- The third way, and the one that makes the most intuitive sense to me, is to envision progressively larger concentric circles around plot center. Larger diameter classes have larger circles. Larger BAFs generate relatively smaller circles. If a tree falls within its respective diameter inclusion circle, it is "in." This way of thinking about VRP sampling is the closest to how conventional fixed-area circular plots work. By calculating the area of each of the concentric circles, it is straightforward to determine the number of trees-per-acre that each "in" tree represents (it is 1 / area_of_circle).
Armed with this intuition, we can understand the VRP issue we raised in an earlier Biometrics Bits article. In the June 2017 “Optimal Cruising For Your Forest Type” article, we mentioned that VRP sampling isn't always the best tool for the job and showed an example where we were surprised to find that fixed radius plots appeared to be a better solution. Many foresters who use VRP sampling reached out to us for a more detailed explanation.
In the original article, we had described a method for putting a dollar value on inventory precision by using a "cost + loss" framework. Most foresters know how much inventory data costs, but it is much harder to know how much money is lost due to imprecise information driving suboptimal management. The wider the confidence interval on an inventory estimate (the less precise it is), the more likely it is that non-optimal silvicultural decisions will be made.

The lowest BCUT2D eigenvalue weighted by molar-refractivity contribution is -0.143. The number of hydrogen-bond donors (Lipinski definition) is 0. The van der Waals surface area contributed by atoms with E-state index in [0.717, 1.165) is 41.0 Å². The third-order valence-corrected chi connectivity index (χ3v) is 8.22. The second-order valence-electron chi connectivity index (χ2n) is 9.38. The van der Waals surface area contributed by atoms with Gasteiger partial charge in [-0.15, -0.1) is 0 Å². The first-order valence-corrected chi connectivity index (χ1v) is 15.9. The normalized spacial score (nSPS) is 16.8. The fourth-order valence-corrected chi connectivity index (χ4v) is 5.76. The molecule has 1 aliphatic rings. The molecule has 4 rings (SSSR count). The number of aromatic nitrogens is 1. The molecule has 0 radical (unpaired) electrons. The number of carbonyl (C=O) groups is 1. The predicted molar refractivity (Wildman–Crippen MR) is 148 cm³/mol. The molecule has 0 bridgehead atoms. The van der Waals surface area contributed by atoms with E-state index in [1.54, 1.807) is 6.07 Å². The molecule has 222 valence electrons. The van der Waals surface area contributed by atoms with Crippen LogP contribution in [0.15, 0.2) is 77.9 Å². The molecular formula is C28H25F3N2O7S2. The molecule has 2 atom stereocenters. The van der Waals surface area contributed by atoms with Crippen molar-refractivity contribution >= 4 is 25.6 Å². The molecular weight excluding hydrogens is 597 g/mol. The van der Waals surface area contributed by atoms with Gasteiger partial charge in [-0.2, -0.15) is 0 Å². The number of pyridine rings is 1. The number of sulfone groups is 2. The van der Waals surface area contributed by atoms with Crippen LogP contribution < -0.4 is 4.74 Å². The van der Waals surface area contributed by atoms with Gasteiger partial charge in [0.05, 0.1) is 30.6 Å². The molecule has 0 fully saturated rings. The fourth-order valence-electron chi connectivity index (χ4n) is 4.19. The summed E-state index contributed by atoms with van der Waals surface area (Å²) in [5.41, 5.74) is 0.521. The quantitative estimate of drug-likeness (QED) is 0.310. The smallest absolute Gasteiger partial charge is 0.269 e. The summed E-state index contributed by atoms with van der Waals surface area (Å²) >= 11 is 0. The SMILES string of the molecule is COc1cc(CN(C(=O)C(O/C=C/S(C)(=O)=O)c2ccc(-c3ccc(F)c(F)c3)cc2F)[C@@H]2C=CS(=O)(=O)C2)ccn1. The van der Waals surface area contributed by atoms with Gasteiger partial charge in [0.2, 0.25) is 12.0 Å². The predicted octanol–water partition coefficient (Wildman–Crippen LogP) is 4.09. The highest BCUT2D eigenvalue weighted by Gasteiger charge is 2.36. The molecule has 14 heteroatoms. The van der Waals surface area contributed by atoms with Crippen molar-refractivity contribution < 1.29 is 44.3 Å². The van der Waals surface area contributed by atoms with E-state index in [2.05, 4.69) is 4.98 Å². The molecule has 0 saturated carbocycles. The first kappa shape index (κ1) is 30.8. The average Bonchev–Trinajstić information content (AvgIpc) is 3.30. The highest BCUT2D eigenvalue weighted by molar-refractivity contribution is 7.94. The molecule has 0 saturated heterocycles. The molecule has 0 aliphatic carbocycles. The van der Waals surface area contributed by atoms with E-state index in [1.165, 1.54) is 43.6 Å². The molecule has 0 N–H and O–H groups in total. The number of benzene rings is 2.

Compared to common fixed-area sampling methods, common methods of VRP sampling result in higher imprecision on small stem stocking. To see why, think about the "concentric circles" intuition described above. Small stems are only counted if they fall within a small circle around plot center. Because the area of the circle is so small, each observation of a small tree represents many (sometimes hundreds!) trees per acre as shown in the table below. Typically very few small diameter stems are observed because the inclusion area is so small in commonly used BAFs relative to commonly used fixed-area plot methods. The combination of a small number of sporadic observations and the large expansion to trees-per-acre results in highly variable estimates for small diameter stems. This makes some common implementations of VRP sampling less attractive in younger stands where smaller diameter trees are driving the silvicultural decisions and future value of the stand.
As an example of this we have simulated a cruise in a mixed southeastern hardwood stand where 25 plot centers were established and various plot types were used to sample at the same locations and calculate the standard error percentage of the lower merchantable diameter range 6”-10”. You can see in Figure 1 that the standard error percentage is relatively higher in the lower diameter range for the VRP plots, especially for the larger BAFs. The difference between standard error percent drops as you move into higher diameters.
On the other hand, VRP sampling shines when precision for total volume or volume in larger diameter classes is the focus of the inventory. In those situations, it is a far more efficient method because small diameter stems matter very little and imprecision around those estimates is inconsequential.
To sum up, VRP sampling is an elegant and efficient tool for many forest types, but not all. For stands that require greatest precision in low diameters, you may want to reconsider using VRP sampling. In particular, think twice about VRP or the BAF selected when considering inventory methods for:
- Stands to be thinned from above to capitalize on advanced regeneration
- Planning for pre-commercial thinning operations